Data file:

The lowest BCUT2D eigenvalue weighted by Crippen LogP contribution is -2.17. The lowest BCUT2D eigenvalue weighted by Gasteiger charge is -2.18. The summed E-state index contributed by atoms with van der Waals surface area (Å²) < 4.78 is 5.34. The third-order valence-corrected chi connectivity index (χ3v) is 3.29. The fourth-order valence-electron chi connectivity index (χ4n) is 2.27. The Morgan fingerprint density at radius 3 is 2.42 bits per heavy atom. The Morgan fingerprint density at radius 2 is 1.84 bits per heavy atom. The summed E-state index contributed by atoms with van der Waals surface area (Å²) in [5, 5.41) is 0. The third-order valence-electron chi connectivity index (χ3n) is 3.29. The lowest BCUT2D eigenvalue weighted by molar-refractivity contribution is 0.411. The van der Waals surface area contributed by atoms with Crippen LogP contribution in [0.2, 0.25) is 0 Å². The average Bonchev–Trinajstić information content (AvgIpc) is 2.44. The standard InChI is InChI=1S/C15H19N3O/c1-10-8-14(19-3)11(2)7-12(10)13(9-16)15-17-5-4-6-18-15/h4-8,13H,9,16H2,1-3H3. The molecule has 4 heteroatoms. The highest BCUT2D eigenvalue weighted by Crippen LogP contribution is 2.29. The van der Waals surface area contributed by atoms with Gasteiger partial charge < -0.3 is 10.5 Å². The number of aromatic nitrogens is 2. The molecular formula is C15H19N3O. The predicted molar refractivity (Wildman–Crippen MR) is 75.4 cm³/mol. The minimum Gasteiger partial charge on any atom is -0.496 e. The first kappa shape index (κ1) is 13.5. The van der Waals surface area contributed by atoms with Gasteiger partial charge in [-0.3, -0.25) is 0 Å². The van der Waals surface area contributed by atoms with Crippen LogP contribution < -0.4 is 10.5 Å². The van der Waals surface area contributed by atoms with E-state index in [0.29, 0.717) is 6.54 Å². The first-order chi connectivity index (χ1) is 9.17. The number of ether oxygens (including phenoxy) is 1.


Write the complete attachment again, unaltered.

The lowest BCUT2D eigenvalue weighted by Crippen LogP contribution is -2.17. The lowest BCUT2D eigenvalue weighted by Gasteiger charge is -2.18. The summed E-state index contributed by atoms with van der Waals surface area (Å²) < 4.78 is 5.34. The third-order valence-corrected chi connectivity index (χ3v) is 3.29. The fourth-order valence-electron chi connectivity index (χ4n) is 2.27. The Morgan fingerprint density at radius 3 is 2.42 bits per heavy atom. The Morgan fingerprint density at radius 2 is 1.84 bits per heavy atom. The summed E-state index contributed by atoms with van der Waals surface area (Å²) in [5, 5.41) is 0. The third-order valence-electron chi connectivity index (χ3n) is 3.29. The lowest BCUT2D eigenvalue weighted by molar-refractivity contribution is 0.411. The van der Waals surface area contributed by atoms with Crippen LogP contribution in [0.2, 0.25) is 0 Å². The average Bonchev–Trinajstić information content (AvgIpc) is 2.44. The standard InChI is InChI=1S/C15H19N3O/c1-10-8-14(19-3)11(2)7-12(10)13(9-16)15-17-5-4-6-18-15/h4-8,13H,9,16H2,1-3H3. The molecule has 4 heteroatoms. The highest BCUT2D eigenvalue weighted by Crippen LogP contribution is 2.29. The van der Waals surface area contributed by atoms with Gasteiger partial charge < -0.3 is 10.5 Å². The number of aromatic nitrogens is 2. The molecular formula is C15H19N3O. The predicted molar refractivity (Wildman–Crippen MR) is 75.4 cm³/mol. The minimum Gasteiger partial charge on any atom is -0.496 e. The first kappa shape index (κ1) is 13.5. The van der Waals surface area contributed by atoms with Gasteiger partial charge in [-0.3, -0.25) is 0 Å². The van der Waals surface area contributed by atoms with Crippen LogP contribution < -0.4 is 10.5 Å². The van der Waals surface area contributed by atoms with E-state index in [0.29, 0.717) is 6.54 Å². The first-order chi connectivity index (χ1) is 9.17. The number of ether oxygens (including phenoxy) is 1.